Google is slowly removing third-party cookies, and today it became clear that despite the significant negative impact this change will have on Google’s advertising business, the company has no plans to introduce another alternative to them.
Google announced on its blog that after removing third-party cookies, other alternative identifiers for tracking people Will not create. “Instead, our web products are powered by APIs that prevent users from being personally intercepted and yet still deliver results to advertisers and publishers,” they explain.
Apple and Firefox safari browsers have already blocked third-party cookies with different techniques, and Google intends to do the same for Chrome. These cookies allow advertisers to track the movement of people between different websites, thereby adjusting their ads based on users’ interests. According to Google, these targeted ads are very valuable, but they can record and duplicate the information of many users in different companies. Therefore, this leads to users’ distrust of Internet services and advertisers and puts the future of the web world at risk.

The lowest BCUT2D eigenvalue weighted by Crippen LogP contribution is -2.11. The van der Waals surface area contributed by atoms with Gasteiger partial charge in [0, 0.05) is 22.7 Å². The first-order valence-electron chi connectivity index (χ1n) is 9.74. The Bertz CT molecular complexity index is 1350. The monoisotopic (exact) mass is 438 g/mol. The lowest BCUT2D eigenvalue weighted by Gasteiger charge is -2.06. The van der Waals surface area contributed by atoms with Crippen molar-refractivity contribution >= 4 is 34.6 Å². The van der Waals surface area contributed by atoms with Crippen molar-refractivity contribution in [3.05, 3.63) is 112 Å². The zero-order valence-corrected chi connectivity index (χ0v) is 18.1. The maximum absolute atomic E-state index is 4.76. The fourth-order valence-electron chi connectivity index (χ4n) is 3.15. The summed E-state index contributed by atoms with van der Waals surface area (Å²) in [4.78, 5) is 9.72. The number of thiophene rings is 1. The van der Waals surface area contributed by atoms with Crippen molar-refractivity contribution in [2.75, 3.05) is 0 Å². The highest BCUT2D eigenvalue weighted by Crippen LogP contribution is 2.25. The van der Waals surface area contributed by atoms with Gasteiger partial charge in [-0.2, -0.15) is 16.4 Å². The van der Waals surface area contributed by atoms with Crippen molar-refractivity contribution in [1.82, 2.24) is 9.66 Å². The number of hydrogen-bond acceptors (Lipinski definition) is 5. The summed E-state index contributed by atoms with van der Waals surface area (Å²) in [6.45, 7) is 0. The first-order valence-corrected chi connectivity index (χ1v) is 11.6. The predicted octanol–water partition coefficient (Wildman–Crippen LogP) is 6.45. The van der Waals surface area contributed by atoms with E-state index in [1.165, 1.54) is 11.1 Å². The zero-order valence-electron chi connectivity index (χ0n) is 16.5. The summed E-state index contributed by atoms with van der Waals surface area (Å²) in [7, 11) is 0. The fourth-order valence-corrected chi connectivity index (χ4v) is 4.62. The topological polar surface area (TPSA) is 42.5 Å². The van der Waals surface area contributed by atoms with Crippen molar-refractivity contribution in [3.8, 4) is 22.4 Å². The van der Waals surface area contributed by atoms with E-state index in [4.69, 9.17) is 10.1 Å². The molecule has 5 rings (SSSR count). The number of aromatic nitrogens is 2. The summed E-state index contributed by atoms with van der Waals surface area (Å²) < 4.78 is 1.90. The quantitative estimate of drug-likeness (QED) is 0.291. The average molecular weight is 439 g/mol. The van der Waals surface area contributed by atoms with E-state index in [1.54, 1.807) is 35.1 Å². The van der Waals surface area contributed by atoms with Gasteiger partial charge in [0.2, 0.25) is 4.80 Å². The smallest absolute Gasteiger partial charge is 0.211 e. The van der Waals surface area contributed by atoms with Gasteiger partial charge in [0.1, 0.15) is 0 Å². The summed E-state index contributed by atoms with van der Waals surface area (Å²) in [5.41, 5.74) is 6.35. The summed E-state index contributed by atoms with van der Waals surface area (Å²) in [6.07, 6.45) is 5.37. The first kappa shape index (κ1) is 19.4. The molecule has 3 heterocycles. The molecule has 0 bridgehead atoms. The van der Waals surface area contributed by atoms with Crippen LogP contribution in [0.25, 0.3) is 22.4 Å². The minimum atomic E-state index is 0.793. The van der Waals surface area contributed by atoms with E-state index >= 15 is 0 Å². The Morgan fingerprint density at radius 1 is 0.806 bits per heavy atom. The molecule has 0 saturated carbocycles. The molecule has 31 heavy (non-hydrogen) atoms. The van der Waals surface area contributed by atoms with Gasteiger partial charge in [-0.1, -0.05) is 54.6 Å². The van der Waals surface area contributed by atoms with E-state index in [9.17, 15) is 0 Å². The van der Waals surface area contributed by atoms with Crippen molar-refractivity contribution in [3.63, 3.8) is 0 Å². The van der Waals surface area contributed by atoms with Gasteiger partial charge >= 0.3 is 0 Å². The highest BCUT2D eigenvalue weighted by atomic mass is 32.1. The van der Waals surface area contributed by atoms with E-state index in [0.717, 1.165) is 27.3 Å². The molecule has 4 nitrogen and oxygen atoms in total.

Despite all the privacy concerns, advertising is still the main source of revenue for many companies. However, Google has decided to remove all third-party cookies and move to providing web services with privacy.
To do this, Google will not eliminate targeted web advertising altogether and intends to replace it with a new method called Privacy Sandbox. Using the Privacy Sandbox method, users’ personal information is secretly placed among a group of people with similar interests, and Internet advertisements based on those interests are displayed to users. Earlier, a trial version of 89 Chrome browsers on Android explained the first look at Privacy Sandbox and its use.
Google is embracing privacy-focused web services while other companies continue to use users’ personal identities. Google wrote in this regard:
“We understand that other providers may use part of their users’ identities to track web ads, and we will not do that. We believe these solutions do not meet the growing expectations of users for the privacy and evolving constraints of regulatory organizations. “So this is not a sustainable long-term investment.”
Google will remove third-party cookies from the Chrome browser by 2022.